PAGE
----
William Morgan

A founding member of the ‘Holy Club’, William had a deep concern for the plight of those in need. It was natural for him to encourage his student friends to join him in visiting prisoners and helping the poor in Oxford.

William Morgan was the son of an Irish gentleman. He was a Commoner of Christ Church at the same time as Charles Wesley. From his childhood he was known to be warm-hearted and charitably minded.

In later years, John Wesley recalled that he and his brother Charles first went with Morgan to visit prisoners in the Castle in the August of 1730. Most of those in prison had fallen into debt. Morgan had been doing what he could to help them get financial assistance. He helped others in need too and paid for needy children to go to school.

Impressed by Morgan’s work, John Wesley began to consult on a plan for the group to begin a more systematic programme of social assistance. Samuel Wesley approved. The wider Wesley family developed both a fondness and respect for Morgan, who became part of their close circle of friends.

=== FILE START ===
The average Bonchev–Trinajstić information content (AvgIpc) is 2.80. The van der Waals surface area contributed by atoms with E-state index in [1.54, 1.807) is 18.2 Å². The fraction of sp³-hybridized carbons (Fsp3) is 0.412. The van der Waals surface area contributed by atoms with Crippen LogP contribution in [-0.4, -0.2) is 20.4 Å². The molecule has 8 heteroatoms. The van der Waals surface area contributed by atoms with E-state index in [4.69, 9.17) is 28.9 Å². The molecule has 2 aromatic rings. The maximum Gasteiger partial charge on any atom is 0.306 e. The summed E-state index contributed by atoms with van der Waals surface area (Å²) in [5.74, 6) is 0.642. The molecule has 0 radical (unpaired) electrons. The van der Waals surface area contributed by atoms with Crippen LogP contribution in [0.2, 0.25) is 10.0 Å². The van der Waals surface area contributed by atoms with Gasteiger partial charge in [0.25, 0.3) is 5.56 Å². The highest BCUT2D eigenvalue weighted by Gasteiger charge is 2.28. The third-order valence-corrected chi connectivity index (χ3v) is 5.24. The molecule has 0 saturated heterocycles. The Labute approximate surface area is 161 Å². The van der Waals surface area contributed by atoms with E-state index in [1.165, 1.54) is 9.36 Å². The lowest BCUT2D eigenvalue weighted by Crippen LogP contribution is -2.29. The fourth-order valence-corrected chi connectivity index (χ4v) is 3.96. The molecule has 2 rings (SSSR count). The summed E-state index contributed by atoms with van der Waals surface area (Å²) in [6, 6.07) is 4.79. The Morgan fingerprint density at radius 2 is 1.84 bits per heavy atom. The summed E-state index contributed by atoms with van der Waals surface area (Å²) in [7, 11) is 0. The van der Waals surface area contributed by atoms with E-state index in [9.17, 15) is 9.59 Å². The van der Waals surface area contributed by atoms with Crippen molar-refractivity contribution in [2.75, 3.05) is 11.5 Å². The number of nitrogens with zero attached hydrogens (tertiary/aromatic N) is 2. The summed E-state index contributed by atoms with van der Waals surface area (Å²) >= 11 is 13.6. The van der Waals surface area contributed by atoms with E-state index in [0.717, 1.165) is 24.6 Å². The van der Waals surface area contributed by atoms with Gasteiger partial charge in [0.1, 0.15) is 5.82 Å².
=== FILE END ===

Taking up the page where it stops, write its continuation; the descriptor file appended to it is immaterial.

Morgan’s mental and physical health was a cause for concern, By the summer of 1731 he was forced to retire to Holt. Concern began to spread in Oxford that the pious routines of the ‘Holy Club’ were responsible. The wider Wesley family offered support and advice. However, after a lingering illness, with some time spent in Oxford and then in Ireland, Morgan died at home in Dublin on 26 August 1732.

Morgan’s death ignited smouldering criticism and within two months John Wesley wrote to Morgan’s father to defend himself from being held responsible for William’s death. Richard Morgan, William’s father, exonerated Wesley of all such charges and, indeed, was prepared to send his only other son to Oxford, to be tutored by Wesley the following year.

Morgan was the first Methodist to engage in social action – an element that soon became, and remains, an intrinsic part of the Methodist way of life.

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